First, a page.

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Reforming Crop Insurance Subsidies – Good News for Conservation

Reforming Crop Insurance Subsidies – Good News for Conservation

American Enterprise Institute (AEI) has some creative ideas about how to make the 2012 Farm Bill less expensive and more efficient – and in some cases, that could also make the 2012 Farm Bill better for conservation. In its recently released series on the 2012 Farm Bill called “American Boondoggle: Fixing the 2012 Farm Bill,” AEI presents ideas on everything from consolidating conservation title programs to increasing support for agricultural research and development. Perhaps one of the best ideas for reform is on crop insurance.

In his paper for AEI, “Premium Payments: Why Crop Insurance Costs Too Much,” Vincent Smith lays out the history of crop insurance in the U.S. and how a once essential program to assist Dust Bowl farmers ballooned into an average of $5.6 billion per year in government subsidies. Most consumers understand the importance of insurance to protect assets and on its face, it makes sense that farmers who depend on selling their crops and livestock for their livelihood would want to insure these assets in case of natural disaster or higher than usual losses. Unlike the types of insurance that most consumers are familiar with like auto insurance or homeowners insurance, the government subsidizes the cost of farmers’ premiums AND the expenses that insurance companies accrue in selling crop insurance policies AND the amount that companies have to pay farmers for crop losses.

Why is this important to those of who care about wildlife? Current crop insurance policies promote a food production system that has many adverse environmental impacts. Crop insurance subsidies as they exist now create incentives to farm marginal cropland, which in turn can contribute to environmental degradation associated with soil erosion and run-off. They also have been shown to promote plowing of some of America’s last native prairies.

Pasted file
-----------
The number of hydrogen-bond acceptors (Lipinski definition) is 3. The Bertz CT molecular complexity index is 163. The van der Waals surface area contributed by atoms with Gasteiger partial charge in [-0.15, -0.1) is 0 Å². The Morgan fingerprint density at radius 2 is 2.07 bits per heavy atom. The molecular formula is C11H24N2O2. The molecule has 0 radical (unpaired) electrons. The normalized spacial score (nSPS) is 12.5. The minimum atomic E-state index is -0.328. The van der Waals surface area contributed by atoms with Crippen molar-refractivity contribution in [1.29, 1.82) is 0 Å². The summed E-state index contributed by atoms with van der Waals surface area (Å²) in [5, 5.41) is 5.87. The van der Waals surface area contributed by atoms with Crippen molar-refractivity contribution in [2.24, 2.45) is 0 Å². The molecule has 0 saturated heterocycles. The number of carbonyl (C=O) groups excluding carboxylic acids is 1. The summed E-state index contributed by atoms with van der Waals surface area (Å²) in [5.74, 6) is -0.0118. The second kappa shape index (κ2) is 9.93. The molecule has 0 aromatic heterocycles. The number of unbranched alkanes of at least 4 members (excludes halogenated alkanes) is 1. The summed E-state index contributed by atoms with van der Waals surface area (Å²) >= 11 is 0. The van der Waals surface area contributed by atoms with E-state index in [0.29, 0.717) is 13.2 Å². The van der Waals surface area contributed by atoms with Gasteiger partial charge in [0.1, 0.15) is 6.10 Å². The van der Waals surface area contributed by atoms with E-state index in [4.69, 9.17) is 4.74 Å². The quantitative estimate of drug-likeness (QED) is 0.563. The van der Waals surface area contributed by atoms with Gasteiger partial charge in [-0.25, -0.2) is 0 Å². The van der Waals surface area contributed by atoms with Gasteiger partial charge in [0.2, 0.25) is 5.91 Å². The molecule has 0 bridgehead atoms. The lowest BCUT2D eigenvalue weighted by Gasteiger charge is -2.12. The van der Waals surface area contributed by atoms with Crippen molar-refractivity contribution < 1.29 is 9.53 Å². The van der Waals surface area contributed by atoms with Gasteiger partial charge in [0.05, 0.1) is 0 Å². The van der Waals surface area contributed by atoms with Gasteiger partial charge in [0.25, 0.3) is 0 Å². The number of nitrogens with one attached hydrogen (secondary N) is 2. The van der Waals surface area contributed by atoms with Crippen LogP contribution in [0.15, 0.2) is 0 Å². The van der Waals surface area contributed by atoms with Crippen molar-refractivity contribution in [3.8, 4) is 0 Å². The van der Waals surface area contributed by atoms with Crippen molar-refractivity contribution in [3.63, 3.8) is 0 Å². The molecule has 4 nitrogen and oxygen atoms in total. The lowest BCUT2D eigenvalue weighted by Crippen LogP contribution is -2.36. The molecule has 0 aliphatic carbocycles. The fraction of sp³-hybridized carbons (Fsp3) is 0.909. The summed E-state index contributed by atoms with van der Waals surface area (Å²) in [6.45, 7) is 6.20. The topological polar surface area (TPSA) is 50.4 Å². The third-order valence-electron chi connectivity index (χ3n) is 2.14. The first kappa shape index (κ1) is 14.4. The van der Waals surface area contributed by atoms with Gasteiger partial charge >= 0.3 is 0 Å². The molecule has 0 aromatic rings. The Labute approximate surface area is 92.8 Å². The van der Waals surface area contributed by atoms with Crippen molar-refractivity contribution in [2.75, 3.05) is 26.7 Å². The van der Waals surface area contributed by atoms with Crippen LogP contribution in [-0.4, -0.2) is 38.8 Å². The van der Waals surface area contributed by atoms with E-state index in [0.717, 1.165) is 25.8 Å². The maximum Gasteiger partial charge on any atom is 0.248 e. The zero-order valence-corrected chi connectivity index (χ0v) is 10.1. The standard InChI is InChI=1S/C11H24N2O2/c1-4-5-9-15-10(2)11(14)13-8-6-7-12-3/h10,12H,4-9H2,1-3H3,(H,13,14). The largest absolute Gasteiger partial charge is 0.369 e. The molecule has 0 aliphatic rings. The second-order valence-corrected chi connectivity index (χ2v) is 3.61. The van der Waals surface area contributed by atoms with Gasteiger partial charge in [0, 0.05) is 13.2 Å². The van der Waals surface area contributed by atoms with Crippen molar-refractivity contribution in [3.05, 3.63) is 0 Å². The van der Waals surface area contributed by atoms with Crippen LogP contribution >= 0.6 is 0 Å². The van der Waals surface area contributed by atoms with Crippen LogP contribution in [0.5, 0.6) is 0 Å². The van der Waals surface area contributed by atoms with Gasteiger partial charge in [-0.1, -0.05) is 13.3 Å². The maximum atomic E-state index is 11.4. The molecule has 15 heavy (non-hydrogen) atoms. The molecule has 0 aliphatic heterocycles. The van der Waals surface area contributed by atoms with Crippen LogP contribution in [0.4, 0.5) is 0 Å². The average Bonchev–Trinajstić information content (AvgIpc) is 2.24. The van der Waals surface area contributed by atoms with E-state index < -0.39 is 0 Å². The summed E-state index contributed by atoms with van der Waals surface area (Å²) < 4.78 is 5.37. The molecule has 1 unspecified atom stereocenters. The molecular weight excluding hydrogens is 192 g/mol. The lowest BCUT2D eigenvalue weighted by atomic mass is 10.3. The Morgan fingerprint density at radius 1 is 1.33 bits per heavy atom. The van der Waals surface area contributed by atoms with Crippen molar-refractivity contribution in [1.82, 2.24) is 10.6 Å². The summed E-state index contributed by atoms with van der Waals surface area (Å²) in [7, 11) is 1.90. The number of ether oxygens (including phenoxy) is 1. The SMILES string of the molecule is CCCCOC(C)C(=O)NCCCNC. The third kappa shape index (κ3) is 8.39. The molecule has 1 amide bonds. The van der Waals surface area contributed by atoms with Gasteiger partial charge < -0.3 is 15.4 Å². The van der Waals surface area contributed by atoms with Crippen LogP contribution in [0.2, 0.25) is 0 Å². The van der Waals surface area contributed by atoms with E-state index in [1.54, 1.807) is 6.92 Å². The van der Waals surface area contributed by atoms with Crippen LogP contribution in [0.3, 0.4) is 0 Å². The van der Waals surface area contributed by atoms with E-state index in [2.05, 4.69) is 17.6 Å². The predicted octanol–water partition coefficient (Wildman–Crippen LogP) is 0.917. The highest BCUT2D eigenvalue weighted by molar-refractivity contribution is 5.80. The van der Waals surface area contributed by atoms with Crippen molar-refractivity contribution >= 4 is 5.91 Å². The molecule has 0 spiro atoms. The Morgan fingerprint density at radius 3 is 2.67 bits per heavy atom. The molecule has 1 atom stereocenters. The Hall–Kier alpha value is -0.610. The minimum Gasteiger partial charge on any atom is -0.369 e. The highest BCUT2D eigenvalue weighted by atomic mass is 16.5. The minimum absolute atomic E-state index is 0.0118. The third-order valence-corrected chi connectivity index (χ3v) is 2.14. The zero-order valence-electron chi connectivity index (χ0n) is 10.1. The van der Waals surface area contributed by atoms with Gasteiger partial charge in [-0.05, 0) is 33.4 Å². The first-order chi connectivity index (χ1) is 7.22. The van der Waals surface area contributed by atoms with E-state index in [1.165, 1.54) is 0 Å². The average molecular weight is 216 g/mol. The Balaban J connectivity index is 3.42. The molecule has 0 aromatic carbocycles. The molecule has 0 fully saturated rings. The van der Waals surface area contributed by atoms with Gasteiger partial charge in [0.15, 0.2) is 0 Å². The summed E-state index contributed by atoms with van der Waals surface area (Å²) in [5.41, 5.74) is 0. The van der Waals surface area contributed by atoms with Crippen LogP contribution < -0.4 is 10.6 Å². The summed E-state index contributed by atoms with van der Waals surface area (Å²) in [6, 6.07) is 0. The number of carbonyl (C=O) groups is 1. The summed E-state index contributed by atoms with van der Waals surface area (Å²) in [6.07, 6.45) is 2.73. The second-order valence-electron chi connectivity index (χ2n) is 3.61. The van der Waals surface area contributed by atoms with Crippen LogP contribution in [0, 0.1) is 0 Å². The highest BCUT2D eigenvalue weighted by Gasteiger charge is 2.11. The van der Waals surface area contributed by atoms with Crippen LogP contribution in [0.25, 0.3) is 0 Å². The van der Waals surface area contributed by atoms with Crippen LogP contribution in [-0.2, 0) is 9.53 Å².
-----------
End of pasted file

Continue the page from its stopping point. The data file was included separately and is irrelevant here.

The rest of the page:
One reform that Smith recommends is to replace the complex products offered now with weather-based insurance products that would still cover farmers’ weather-related losses but through a simpler, less expensive system. This kind of reform would also minimize incentives for “moral hazard behavior,” such as planting on marginal cropland.

Finally, although Smith doesn’t mention it in his paper, the 2012 Farm Bill should reform crop insurance to include conservation compliance provisions requiring farmers receiving crop insurance subsidies to implement practices that prevent soil erosion and minimize wetland loss.

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dotWild is the blog of scientists and policy experts at Defenders of Wildlife, a national, nonprofit membership organization dedicated to the protection of all native animals and plants in their natural communities.